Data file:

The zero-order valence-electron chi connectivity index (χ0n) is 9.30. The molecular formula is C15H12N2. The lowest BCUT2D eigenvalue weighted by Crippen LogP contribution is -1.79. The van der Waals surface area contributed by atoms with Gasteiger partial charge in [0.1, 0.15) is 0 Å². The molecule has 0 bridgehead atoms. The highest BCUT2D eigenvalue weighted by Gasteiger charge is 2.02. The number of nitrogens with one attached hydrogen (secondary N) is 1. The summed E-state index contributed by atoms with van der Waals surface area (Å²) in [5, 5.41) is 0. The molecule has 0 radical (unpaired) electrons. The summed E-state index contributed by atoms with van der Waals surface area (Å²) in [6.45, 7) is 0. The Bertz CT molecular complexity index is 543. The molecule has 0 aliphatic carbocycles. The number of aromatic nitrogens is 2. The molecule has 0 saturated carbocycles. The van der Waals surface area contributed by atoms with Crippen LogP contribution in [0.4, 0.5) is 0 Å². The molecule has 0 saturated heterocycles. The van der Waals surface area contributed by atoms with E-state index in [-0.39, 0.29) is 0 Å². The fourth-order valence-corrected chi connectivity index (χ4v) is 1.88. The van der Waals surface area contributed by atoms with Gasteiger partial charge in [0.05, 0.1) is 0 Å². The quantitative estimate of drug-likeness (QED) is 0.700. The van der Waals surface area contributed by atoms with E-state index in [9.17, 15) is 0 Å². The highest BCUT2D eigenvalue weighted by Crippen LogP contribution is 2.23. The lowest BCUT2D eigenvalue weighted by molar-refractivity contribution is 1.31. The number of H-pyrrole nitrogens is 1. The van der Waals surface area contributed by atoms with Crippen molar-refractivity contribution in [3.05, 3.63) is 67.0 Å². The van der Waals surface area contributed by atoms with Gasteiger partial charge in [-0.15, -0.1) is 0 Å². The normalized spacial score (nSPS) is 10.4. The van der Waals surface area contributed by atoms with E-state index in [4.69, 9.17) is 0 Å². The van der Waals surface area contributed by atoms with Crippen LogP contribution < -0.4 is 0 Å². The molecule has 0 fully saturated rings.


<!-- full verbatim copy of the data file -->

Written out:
The zero-order valence-electron chi connectivity index (χ0n) is 9.30. The molecular formula is C15H12N2. The lowest BCUT2D eigenvalue weighted by Crippen LogP contribution is -1.79. The van der Waals surface area contributed by atoms with Gasteiger partial charge in [0.1, 0.15) is 0 Å². The molecule has 0 bridgehead atoms. The highest BCUT2D eigenvalue weighted by Gasteiger charge is 2.02. The number of nitrogens with one attached hydrogen (secondary N) is 1. The summed E-state index contributed by atoms with van der Waals surface area (Å²) in [5, 5.41) is 0. The molecule has 0 radical (unpaired) electrons. The summed E-state index contributed by atoms with van der Waals surface area (Å²) in [6.45, 7) is 0. The Bertz CT molecular complexity index is 543. The molecule has 0 aliphatic carbocycles. The number of aromatic nitrogens is 2. The molecule has 0 saturated carbocycles. The van der Waals surface area contributed by atoms with Crippen LogP contribution in [0.4, 0.5) is 0 Å². The molecule has 0 saturated heterocycles. The van der Waals surface area contributed by atoms with E-state index in [-0.39, 0.29) is 0 Å². The fourth-order valence-corrected chi connectivity index (χ4v) is 1.88. The van der Waals surface area contributed by atoms with Gasteiger partial charge in [0.05, 0.1) is 0 Å². The quantitative estimate of drug-likeness (QED) is 0.700. The van der Waals surface area contributed by atoms with E-state index in [9.17, 15) is 0 Å². The highest BCUT2D eigenvalue weighted by Crippen LogP contribution is 2.23. The lowest BCUT2D eigenvalue weighted by molar-refractivity contribution is 1.31. The number of H-pyrrole nitrogens is 1. The van der Waals surface area contributed by atoms with Crippen molar-refractivity contribution in [3.05, 3.63) is 67.0 Å². The van der Waals surface area contributed by atoms with Gasteiger partial charge in [-0.15, -0.1) is 0 Å². The normalized spacial score (nSPS) is 10.4. The van der Waals surface area contributed by atoms with E-state index in [4.69, 9.17) is 0 Å². The van der Waals surface area contributed by atoms with Crippen LogP contribution < -0.4 is 0 Å². The molecule has 0 fully saturated rings.